Fortunately, there is no need to gamble on predicting the future. That is because valuable opportunities always exist in the present. Vision is not about predicting the future; it is about seeing the present clearly. By examining our current environment, we can see opportunities. By understanding the patterns of the past, we can better understand how to evaluate and choose the best opportunities.

To perform this task, my consultancy OpenMind conducts an opportunity audit, which examines your opportunity environment. This environment has four segments—mission, model, market and domain.

Understanding your mission is the most crucial part of this exercise. That is because regardless of how many opportunities exist in your environment, if the leader defines his or her mission incorrectly, the company will inevitably choose to pursue the wrong ones.

how to define your mission for opportunity

What is the most important question in the world? It is a question we all ask ourselves, sometimes several times each day, even though we do not often realize it.

The question is: What’s in it for me? (WIIFM)

It is a fact that we are all selfish. In determining our mission, we must first account for our own needs, otherwise, we will not be motivated to succeed. Regrettably, desire alone will not give us financial success. Although many people believe in the Law of Attraction, few will choose to love you just because you desire their affections, and no one will buy from you simply because you want higher profits.

Selfish goals such as financial enrichment are not enough to define your company’s mission. That is because business opportunities are not a one-way street. It is not just about you.

Opportunities are the bridge between aspiration and realization. An opportunity bridge always runs in two directions, for both the buyer and seller. Business opportunities are always a two-way value exchange. Your business provides the customer with value and relevance, and in return, the customer gives you money or something you can monetize, such as data.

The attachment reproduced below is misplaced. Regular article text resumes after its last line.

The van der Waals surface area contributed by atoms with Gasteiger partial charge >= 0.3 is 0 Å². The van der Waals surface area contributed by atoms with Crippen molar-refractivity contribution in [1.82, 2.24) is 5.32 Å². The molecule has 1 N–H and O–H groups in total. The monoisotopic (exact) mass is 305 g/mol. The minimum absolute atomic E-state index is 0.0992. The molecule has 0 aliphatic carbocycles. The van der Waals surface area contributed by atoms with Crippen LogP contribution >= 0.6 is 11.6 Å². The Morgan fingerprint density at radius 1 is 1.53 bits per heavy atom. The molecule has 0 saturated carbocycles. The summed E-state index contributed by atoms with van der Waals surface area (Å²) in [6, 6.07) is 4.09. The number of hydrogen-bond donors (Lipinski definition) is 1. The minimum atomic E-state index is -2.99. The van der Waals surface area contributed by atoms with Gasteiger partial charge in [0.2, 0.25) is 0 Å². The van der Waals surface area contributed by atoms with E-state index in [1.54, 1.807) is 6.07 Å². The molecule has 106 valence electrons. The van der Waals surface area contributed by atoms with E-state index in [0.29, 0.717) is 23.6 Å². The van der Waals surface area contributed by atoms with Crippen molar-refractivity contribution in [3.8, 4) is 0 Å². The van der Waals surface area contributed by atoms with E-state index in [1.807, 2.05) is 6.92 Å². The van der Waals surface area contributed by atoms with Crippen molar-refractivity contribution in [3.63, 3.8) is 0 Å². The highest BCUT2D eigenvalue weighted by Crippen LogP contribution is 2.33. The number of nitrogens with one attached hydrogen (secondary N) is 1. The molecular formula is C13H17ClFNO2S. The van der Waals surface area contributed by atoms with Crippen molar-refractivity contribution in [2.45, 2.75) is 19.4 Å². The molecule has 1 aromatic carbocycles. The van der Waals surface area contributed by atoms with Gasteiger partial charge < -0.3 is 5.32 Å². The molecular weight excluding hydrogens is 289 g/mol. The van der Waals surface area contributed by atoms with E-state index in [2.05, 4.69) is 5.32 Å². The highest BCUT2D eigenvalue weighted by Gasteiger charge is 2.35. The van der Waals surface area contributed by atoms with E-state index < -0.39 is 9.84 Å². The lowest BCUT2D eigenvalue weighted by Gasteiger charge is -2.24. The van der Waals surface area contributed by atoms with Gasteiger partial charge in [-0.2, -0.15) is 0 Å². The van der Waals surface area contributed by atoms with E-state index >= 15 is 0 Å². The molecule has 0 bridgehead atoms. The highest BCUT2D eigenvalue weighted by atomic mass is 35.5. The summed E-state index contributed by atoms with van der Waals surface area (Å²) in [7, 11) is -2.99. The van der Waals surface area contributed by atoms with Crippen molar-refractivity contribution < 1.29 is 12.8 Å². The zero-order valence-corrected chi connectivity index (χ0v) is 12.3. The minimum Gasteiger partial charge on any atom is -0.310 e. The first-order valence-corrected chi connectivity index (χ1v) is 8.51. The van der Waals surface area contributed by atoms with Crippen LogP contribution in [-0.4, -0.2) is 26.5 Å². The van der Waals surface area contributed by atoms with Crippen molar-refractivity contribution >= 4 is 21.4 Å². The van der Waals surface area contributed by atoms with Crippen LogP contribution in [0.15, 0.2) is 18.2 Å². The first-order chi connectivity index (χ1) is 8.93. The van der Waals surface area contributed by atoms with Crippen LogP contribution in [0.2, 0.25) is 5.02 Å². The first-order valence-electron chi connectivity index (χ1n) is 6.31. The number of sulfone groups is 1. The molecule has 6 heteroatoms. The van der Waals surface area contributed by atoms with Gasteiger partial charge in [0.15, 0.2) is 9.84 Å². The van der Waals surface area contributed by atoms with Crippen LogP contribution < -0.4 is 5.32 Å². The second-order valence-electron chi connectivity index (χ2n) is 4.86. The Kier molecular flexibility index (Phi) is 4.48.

your mission is always a service

Because business opportunity is always a two-way value exchange, you must answer the question: What’s in it for me? for your customer as well as yourself. WIIFM must go both ways.

To be opportunity-minded, think service, not profits. Business opportunities are always a service to others. The mission of your business should ideally be defined in terms of how and why it provides this service to others. Even if you sell a physical product, the customer is actually paying for the service it provides.

For example, Google’s mission is: “to organize the world’s information and make it universally accessible and useful.” Amazon’s mission is: “to offer our customers the lowest possible prices, the best available selection, and the utmost convenience.” These mission statements clearly convey the type of service provided to customers, while being broad enough to unlock huge areas of opportunity.

Service is a fine balance, as both sides of the opportunity exchange should ideally be satisfied. Business opportunity is very much a two-way street. Ideally, each side of the value equation should feel that they are getting the better deal.

maintain your vision of the present

Maintaining an accurate vision of the present through auditing of your environment is also critical to ensuring relevance. There is little point in being solely dedicated to servicing the needs of horses if the market has moved on to automobiles. Based on changes in the other three zones of your opportunity environment—model, market, and domain—your mission should constantly evolve to serve larger and more relevant needs.

A good example is Apple. Its mission began as “make computers simple so everyone could use them.” As it lost the battle in that market, its mission evolved to “make technology simple so everyone can use it,” allowing it to explore opportunities that led to several hugely relevant new businesses.